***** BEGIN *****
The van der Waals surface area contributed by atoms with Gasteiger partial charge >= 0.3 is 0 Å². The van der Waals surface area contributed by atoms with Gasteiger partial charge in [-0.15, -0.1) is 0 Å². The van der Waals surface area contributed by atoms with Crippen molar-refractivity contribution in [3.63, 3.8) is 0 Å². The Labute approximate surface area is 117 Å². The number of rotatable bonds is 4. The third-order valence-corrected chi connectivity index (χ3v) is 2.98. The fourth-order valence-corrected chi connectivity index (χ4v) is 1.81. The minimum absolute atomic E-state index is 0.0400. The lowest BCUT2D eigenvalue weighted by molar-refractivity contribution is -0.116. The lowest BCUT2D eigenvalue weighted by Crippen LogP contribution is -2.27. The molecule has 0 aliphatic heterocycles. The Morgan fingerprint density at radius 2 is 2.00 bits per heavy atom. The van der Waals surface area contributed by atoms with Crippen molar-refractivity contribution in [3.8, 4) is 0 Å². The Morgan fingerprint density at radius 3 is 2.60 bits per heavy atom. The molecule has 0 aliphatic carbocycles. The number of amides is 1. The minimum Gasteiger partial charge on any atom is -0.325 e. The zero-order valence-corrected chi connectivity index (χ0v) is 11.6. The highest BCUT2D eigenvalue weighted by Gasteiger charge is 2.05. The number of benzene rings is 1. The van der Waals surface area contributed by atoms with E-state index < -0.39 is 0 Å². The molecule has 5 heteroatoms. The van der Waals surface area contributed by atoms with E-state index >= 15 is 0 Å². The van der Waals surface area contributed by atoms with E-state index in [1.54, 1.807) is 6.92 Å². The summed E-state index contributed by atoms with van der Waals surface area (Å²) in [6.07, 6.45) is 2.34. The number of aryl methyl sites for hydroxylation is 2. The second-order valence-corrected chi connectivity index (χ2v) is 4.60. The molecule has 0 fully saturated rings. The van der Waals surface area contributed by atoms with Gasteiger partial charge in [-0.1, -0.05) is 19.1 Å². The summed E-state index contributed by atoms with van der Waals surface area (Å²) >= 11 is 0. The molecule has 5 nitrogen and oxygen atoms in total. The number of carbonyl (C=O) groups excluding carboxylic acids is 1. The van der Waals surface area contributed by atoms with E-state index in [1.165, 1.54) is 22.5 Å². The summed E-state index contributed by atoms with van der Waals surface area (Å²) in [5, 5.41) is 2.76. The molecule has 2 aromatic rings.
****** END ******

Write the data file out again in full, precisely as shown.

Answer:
The van der Waals surface area contributed by atoms with Gasteiger partial charge >= 0.3 is 0 Å². The van der Waals surface area contributed by atoms with Gasteiger partial charge in [-0.15, -0.1) is 0 Å². The van der Waals surface area contributed by atoms with Crippen molar-refractivity contribution in [3.63, 3.8) is 0 Å². The Labute approximate surface area is 117 Å². The number of rotatable bonds is 4. The third-order valence-corrected chi connectivity index (χ3v) is 2.98. The fourth-order valence-corrected chi connectivity index (χ4v) is 1.81. The minimum absolute atomic E-state index is 0.0400. The lowest BCUT2D eigenvalue weighted by molar-refractivity contribution is -0.116. The lowest BCUT2D eigenvalue weighted by Crippen LogP contribution is -2.27. The molecule has 0 aliphatic heterocycles. The Morgan fingerprint density at radius 2 is 2.00 bits per heavy atom. The van der Waals surface area contributed by atoms with Crippen molar-refractivity contribution in [3.8, 4) is 0 Å². The Morgan fingerprint density at radius 3 is 2.60 bits per heavy atom. The molecule has 0 aliphatic carbocycles. The number of amides is 1. The minimum Gasteiger partial charge on any atom is -0.325 e. The zero-order valence-corrected chi connectivity index (χ0v) is 11.6. The highest BCUT2D eigenvalue weighted by Gasteiger charge is 2.05. The number of benzene rings is 1. The van der Waals surface area contributed by atoms with E-state index < -0.39 is 0 Å². The molecule has 5 heteroatoms. The van der Waals surface area contributed by atoms with E-state index >= 15 is 0 Å². The van der Waals surface area contributed by atoms with E-state index in [1.54, 1.807) is 6.92 Å². The summed E-state index contributed by atoms with van der Waals surface area (Å²) in [6.07, 6.45) is 2.34. The number of aryl methyl sites for hydroxylation is 2. The second-order valence-corrected chi connectivity index (χ2v) is 4.60. The molecule has 0 fully saturated rings. The van der Waals surface area contributed by atoms with Gasteiger partial charge in [-0.1, -0.05) is 19.1 Å². The summed E-state index contributed by atoms with van der Waals surface area (Å²) >= 11 is 0. The molecule has 5 nitrogen and oxygen atoms in total. The number of carbonyl (C=O) groups excluding carboxylic acids is 1. The van der Waals surface area contributed by atoms with E-state index in [1.165, 1.54) is 22.5 Å². The summed E-state index contributed by atoms with van der Waals surface area (Å²) in [5, 5.41) is 2.76. The molecule has 2 aromatic rings.